public fear


Public fears about artificial intelligence are 'not the fault of A.I.' itself, tech exec says

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The technology industry and policymakers need to address public concerns about artificial intelligence (AI) which are "not the fault of AI" itself, a tech executive said Tuesday. "It is the fault of developers, so we need to solve this problem," said Song Zhang, managing director for China at global software consultancy, ThoughtWorks. Consumer worries relating to AI include concerns about personal privacy and how the systems may get out of control, said Zhang during a panel discussion discussing the "Future of AI" at CNBC's East Tech West conference in the Nansha district of Guangzhou, China. It is the duty of the tech industry and policymakers to focus on, discuss and solve such problems, said Zhang in Mandarin, according to a CNBC translation. Indeed, while consumers are curious about AI when they first come into contact with the technology, their mindset changes over time, said Rong Luo, chief financial officer of TAL Education Group.


Public fear of AI job disruption outstrips expert opinion

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The expectation that artificial intelligence and automation will replace a significant number of human workers in the next decade is undisputed. What kinds of jobs and how soon, however, is still being worked out. In 2015, a CEDA report suggested 40 per cent of jobs in Australia were highly "susceptible to computerisation" in the next 15 years. Last year consultancy AlphaBeta said three million Australian jobs (around a third of all jobs) were at risk by 2030. The issue is a global one.


How Education Can Eliminate Public Fears Surrounding AI

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Misconceptions swirl about what AI is, what machine learning does, its capabilities and its purpose in our society. However, our world is benefiting from the technology's implementation, and it's driving positive cultural and societal change, such as helping doctors predict the next global health outbreak or enhancing diagnosis and treatment capabilities. Yet despite these advancements, many are still concerned about AI's capabilities and how the tech will affect the future of work. Job automation, for example, has been covered tirelessly by the press, and headlines take both sides of the ever-swaying media spectrum – "AI is taking our jobs," "automation is complementary to our jobs," or "don't fear the factory robots."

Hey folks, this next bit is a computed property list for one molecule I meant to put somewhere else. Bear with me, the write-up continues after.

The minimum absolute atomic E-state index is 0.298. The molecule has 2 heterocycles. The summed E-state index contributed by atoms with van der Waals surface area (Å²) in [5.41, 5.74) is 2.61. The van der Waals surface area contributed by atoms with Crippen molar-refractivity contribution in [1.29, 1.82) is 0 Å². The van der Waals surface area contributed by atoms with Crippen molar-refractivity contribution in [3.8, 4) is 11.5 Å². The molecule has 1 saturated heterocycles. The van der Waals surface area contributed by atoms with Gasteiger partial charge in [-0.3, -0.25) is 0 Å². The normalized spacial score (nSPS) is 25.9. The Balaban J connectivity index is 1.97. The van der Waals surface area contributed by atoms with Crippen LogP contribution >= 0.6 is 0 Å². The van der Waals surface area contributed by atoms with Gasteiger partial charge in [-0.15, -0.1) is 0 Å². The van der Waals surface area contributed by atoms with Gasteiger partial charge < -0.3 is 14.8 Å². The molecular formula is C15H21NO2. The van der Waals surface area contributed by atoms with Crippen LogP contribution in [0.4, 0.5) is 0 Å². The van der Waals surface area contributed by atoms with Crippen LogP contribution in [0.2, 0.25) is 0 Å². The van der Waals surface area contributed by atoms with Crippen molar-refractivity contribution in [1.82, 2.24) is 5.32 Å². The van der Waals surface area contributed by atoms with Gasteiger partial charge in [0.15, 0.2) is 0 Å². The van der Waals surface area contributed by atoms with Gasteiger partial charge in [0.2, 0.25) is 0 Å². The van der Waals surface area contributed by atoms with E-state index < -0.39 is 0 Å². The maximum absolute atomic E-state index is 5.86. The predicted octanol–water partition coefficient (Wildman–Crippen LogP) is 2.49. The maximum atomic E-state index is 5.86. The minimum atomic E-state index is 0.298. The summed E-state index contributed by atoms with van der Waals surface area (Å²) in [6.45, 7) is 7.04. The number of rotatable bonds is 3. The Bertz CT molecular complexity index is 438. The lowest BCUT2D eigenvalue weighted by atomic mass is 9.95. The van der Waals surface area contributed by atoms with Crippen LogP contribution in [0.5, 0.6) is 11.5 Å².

Op-Ed: Many are pessimistic about the consequences of AI

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Negative views of AI development predominate In a speech to the European Parliament's Science and Technology Options Assessment Group Modeas said:"If you do any research on artificial intelligence these days, the results are astonishingly pessimistic. Nine articles out of ten on AI are negative. Alarmist and panicked, sometimes even hysterical. For me, a techno-optimist, it's shocking. Commissioner Modeas is betting that AI research will be a positive force even though he admits that public fear of the technology appears to be deep.